Report of a silent sunday

Sensations of the move, before the complete lockdown

March 16, 2020

I  was doubtful about how useful  could be to share all this. In fact, probably many had similar feelings, so this is not even very original. And, after all, today is another day, Sunday is gone; translating into words the feelings of a moment  does not guarantee the results.  So I was uncertain if to put myself on writing;  maybe consider this a gift for all who will have the patience to read this to the end.
But indeed today is really a different day, I realised this morning , opening my window. A background noise of human activities is back now. Despite the situation, basic activities of transportation, good supplies, garbage collection are not suspended, and generate noise. A background that normally we do not notice, since is part of life. And, on Sundays, people use to move by car or do other activities, also generating  noise. But yesterday was different, with silence overpowering noise.
As another consequence of the situation, we have time now. So, why not devote some moments to write, even if being sure that feelings of the moment cannot be rendered?

The start

Yesterday I did what is still allowed, going for a rather long walk, across the hills and valleys around Cesena, my home city. It is a small town so, living in the outskirts I am already into a mix of orchards and friendly nature.
I started from and old field down of my flat block, where I also guided some forest bathing walks. Old plum bushes, the theatre of my favourite daily sit spot,  that where in full bloom two weeks ago, already set leaves.  After a moment with them, I started walking.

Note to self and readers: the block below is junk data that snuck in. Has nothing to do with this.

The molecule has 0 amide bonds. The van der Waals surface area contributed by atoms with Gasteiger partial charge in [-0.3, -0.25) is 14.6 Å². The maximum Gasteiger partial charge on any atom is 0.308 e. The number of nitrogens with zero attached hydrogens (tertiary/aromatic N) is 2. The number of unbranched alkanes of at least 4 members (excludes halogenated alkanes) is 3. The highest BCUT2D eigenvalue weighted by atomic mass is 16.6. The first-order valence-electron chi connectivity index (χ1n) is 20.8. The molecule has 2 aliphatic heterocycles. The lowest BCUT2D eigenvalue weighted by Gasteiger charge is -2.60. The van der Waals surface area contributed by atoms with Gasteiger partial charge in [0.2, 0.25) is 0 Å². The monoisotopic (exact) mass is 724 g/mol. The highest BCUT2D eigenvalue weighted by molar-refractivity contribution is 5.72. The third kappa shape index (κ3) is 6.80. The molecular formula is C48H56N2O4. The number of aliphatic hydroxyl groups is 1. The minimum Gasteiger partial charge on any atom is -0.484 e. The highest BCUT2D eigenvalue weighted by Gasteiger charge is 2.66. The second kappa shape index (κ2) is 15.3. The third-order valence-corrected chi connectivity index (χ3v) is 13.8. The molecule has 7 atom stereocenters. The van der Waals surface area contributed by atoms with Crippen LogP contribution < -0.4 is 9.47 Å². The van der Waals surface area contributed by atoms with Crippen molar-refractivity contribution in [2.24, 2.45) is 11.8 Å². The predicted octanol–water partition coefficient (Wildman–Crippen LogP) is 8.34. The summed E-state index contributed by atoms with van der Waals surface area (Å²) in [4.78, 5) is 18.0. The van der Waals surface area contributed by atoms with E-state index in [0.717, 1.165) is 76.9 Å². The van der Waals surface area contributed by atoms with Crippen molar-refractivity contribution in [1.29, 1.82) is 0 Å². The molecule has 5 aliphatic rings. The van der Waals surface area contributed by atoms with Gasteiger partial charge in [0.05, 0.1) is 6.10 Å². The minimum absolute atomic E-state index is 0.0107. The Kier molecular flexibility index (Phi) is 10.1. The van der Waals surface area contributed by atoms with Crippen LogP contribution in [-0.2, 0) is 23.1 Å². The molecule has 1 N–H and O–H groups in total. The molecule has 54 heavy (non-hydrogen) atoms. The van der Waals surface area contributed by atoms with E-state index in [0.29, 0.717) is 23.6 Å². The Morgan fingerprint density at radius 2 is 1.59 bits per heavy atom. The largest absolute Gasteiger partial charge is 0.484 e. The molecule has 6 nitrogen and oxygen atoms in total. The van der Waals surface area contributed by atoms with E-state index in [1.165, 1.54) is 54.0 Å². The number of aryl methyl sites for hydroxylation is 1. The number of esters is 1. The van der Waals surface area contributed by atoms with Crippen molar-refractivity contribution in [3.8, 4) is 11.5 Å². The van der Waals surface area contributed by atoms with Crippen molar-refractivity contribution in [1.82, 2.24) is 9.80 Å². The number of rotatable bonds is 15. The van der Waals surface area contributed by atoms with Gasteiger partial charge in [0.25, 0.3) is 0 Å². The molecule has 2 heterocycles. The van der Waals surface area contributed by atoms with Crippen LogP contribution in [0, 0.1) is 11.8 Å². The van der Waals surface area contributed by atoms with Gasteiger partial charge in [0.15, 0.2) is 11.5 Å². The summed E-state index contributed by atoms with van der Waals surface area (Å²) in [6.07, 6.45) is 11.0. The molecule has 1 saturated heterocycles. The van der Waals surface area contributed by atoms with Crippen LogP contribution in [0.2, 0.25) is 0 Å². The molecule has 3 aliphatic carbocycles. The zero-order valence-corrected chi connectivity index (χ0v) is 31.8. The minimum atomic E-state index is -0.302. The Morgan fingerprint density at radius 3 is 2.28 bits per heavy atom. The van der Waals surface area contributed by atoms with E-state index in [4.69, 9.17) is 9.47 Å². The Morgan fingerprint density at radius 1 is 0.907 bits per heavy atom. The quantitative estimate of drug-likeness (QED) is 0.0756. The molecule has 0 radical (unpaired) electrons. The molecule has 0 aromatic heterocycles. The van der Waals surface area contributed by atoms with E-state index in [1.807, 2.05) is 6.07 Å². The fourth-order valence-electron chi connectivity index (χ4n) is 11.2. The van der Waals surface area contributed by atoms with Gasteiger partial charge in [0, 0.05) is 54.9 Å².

With no cars and few people around, I scrolled along small roads and country lanes, to the path along the river Savio bank, immersed into a light so shining and sharp, making the atmosphere even more unreal than what the silence and the discreet attitude of people I met could do.
Crossed the river at the usual ford point, I walked along local roads, observing daily life that usually passes un-noticed.  Dogs: it is  a great moment for dogs; bringing dogs out is one among the allowed activities; so they stay out much longer than usually, also because owners have plenty of time. They do not know about the virus, but for sure they are happy.
Then I reached the path up to the first hill ridge to cross. And there, silence and this strange shining solitude really dominated. So violent was the pink of peach orchards in full bloom.  A bit further uphill, the three old cherry trees that I already knew were still waiting for their moment to bloom. I stayed with them for a while, but more thinking to visit them again at fruit ripeness, than  for an intimate talk: I still had a long way to go and the unique atmosphere of the day did not yet completely catch me.

The immersion

Then, the bypassing of a short woody stretch was a kind of threshold, bringing me into a different mental attitude, of communality with the beings around me. Mostly from the plant world, since insects were not around, because of the fizzy breeze that cleaned the sky after the rain of the day before.
I met again the plum tree, under which I had my sit spot three weeks earlier, laying on a mat of smelly wild garlics and watching the branches, in full bloom at that time. And, I remembered the fulfilling sensorial sensation, of mixed  garlic and sweet plum flower smell, white flowers and the buzz of foraging honeybees. 

The olive trees

Still a steep ascent, fully immersed in the silence of vineyards, vegetable plots and luxuriant rosemary plants in full bloom, to reach the country house close to a plot of old olive trees, that I already noticed at my last visit. Strange, it took ten years of living in Cesena to discover this place, so relatively close to home. And to learn that the majestic olive trees were planted in 1955. From their rugged shape I believed they were older: the fertile clays of the hill made them grow fast.